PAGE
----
Russia’s ‘50-year-old’ technology key to International Space Station success

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The International Space Station (ISS) will be centre stage today as two Russian cosmonauts conduct a spacewalk. Commander Anton Shkaplerov (below) and Flight Engineer Pyotr Dubrov of Expedition 66 will leave the ISS for seven hours. They will exit the Poisk module’s airlock where they will collect their spacewalking gear. Donning their Russian Orlan spacesuits, the pair will then kit out the station’s new Prichal module.

They will install handrails, rendezvous antennas, a television camera, and docking targets, according to NASA.

Prichal docked to the Nauka multipurpose laboratory module on the ISS in November last year.

Footage of the spacewalk will be broadcast live on NASA TV, the NASA app and the agency’s website.

Amid the latest Russian spacewalk, a throwback documentary reveals just how much the country has contributed to the ISS due to the Russian space advancements throughout history.

The 2014 documentary ‘Cosmonauts: How Russia Won the Space Race’ charts the Soviet Union’s infamous so-called “space race” with the US in the Twentieth Century.

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The feature-length film, voiced by the actor Paul McGann, examines how many Soviet technological breakthroughs are still used in space exploration today.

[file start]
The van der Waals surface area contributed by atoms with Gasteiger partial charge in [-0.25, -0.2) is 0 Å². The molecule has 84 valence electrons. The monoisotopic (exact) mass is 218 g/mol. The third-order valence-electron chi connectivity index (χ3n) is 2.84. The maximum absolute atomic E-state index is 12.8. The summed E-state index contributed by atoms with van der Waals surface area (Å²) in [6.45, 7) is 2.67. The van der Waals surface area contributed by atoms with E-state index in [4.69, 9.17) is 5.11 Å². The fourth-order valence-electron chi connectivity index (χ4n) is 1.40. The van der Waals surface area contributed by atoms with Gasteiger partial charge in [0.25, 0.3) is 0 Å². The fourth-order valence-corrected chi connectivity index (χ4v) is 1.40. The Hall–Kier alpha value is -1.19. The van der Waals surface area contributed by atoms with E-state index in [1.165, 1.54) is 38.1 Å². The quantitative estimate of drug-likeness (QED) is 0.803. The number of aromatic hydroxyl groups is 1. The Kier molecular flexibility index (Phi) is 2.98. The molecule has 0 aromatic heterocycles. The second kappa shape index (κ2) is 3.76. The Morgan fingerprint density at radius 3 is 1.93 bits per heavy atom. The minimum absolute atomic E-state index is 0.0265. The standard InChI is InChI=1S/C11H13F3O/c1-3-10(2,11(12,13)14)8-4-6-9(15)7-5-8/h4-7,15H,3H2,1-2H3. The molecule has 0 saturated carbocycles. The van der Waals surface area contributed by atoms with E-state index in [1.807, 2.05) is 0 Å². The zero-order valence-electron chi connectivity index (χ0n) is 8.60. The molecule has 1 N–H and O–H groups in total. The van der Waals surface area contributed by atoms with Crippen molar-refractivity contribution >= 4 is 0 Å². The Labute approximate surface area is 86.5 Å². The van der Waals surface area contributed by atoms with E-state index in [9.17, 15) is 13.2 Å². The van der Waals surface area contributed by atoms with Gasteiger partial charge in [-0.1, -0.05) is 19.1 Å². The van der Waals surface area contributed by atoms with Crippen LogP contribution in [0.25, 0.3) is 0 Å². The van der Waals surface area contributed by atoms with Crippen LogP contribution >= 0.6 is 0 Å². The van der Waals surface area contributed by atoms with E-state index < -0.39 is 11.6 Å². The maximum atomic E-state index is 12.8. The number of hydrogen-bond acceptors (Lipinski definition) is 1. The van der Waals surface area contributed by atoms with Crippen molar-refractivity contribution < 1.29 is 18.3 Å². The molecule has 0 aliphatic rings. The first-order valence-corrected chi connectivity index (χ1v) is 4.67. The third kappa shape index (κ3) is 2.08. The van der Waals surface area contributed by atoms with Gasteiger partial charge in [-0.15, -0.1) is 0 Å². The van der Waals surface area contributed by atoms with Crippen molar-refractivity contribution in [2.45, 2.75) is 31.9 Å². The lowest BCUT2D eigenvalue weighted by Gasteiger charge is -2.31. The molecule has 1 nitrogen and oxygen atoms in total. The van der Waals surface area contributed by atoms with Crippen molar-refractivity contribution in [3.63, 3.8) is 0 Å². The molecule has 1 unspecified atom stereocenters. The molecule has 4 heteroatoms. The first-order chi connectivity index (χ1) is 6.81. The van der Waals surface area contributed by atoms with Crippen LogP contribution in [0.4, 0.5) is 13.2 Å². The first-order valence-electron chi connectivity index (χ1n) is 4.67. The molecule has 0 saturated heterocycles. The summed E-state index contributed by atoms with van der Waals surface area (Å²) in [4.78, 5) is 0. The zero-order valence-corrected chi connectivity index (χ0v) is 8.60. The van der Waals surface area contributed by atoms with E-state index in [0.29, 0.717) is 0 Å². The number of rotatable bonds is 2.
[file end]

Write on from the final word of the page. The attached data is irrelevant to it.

He said: “In reality, the ISS is the greatest testament to the achievements of the mighty Soviet space programme.

“Its very existence depends on technology and expertise built up by the Soviets and Russians over 50 years of space exploration.”

Some of the technologies used in the ISS have their origin in the Soviet Union’s Salyut 7 space station, which orbited Earth until 1991.

The ISS is also partly inspired by its predecessor, the Soviets’ Mir station, which was in use until 2001.

Mr McGann added: “The station’s crucial life support systems are based on those developed on Salyut 7 and Mir.

“The spacesuits they use are Russian-made, descendants of the suit [Alexei] Leonov wore on the first spacewalk and those designed to walk on the moon.

“And, since 2011, the only way to get to the station has been in a Soyuz capsule mounted on the top of an R-7 rocket – updated versions of the originals designed by Sergei Korolev half a century ago.

“The Soviets may have lost the race to the Moon, but our continued presence in orbit owes everything to the Russians’ determination to conquer space.”

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Today’s mission is the first spacewalk of 2022 and comes ahead of the first scheduled docking to Prichal in March.

The docking will see a Soyuz spacecraft carrying three cosmonauts join the ISS as they become part of the Expedition 67 crew.

The spacewalk will be the third in Shkaplerov’s career and the fourth for Dubrov.

It is also the 246th spacewalk carried out at the space station in total.

Further spacewalks are planned for later this year, including to fit a European robotic arm on the Nauka laboratory and to activate the module’s airlock.

Clips from ‘Cosmonauts: How Russia Won the Space Race’ are available on the BBC Four website.

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